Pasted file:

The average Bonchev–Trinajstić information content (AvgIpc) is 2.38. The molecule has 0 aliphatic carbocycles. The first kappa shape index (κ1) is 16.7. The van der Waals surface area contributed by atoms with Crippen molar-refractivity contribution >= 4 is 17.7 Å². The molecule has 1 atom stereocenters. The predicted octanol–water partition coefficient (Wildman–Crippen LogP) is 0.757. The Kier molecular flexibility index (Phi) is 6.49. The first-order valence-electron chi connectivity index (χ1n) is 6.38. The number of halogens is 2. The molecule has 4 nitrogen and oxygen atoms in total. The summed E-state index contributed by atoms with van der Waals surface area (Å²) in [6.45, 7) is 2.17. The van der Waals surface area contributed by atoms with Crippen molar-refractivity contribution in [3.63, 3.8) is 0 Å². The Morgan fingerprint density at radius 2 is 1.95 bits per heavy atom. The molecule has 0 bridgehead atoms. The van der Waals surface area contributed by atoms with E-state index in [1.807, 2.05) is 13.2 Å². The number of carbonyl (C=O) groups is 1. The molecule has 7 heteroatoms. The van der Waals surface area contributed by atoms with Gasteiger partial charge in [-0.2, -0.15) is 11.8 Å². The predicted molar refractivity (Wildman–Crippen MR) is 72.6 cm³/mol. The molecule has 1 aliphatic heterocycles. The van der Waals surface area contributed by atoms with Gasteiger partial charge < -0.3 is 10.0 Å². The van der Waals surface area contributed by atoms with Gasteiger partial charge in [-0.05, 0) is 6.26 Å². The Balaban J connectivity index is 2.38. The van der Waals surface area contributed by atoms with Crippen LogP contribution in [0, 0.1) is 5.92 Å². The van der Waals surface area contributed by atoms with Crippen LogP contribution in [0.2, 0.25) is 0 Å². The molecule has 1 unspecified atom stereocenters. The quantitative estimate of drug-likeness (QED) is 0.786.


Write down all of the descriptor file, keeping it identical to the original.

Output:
The average Bonchev–Trinajstić information content (AvgIpc) is 2.38. The molecule has 0 aliphatic carbocycles. The first kappa shape index (κ1) is 16.7. The van der Waals surface area contributed by atoms with Crippen molar-refractivity contribution >= 4 is 17.7 Å². The molecule has 1 atom stereocenters. The predicted octanol–water partition coefficient (Wildman–Crippen LogP) is 0.757. The Kier molecular flexibility index (Phi) is 6.49. The first-order valence-electron chi connectivity index (χ1n) is 6.38. The number of halogens is 2. The molecule has 4 nitrogen and oxygen atoms in total. The summed E-state index contributed by atoms with van der Waals surface area (Å²) in [6.45, 7) is 2.17. The van der Waals surface area contributed by atoms with Crippen molar-refractivity contribution in [3.63, 3.8) is 0 Å². The Morgan fingerprint density at radius 2 is 1.95 bits per heavy atom. The molecule has 0 bridgehead atoms. The van der Waals surface area contributed by atoms with E-state index in [1.807, 2.05) is 13.2 Å². The number of carbonyl (C=O) groups is 1. The molecule has 7 heteroatoms. The van der Waals surface area contributed by atoms with Gasteiger partial charge in [-0.2, -0.15) is 11.8 Å². The predicted molar refractivity (Wildman–Crippen MR) is 72.6 cm³/mol. The molecule has 1 aliphatic heterocycles. The van der Waals surface area contributed by atoms with Gasteiger partial charge < -0.3 is 10.0 Å². The van der Waals surface area contributed by atoms with Gasteiger partial charge in [-0.05, 0) is 6.26 Å². The Balaban J connectivity index is 2.38. The van der Waals surface area contributed by atoms with Crippen LogP contribution in [0, 0.1) is 5.92 Å². The van der Waals surface area contributed by atoms with Crippen LogP contribution in [0.2, 0.25) is 0 Å². The molecule has 1 unspecified atom stereocenters. The quantitative estimate of drug-likeness (QED) is 0.786.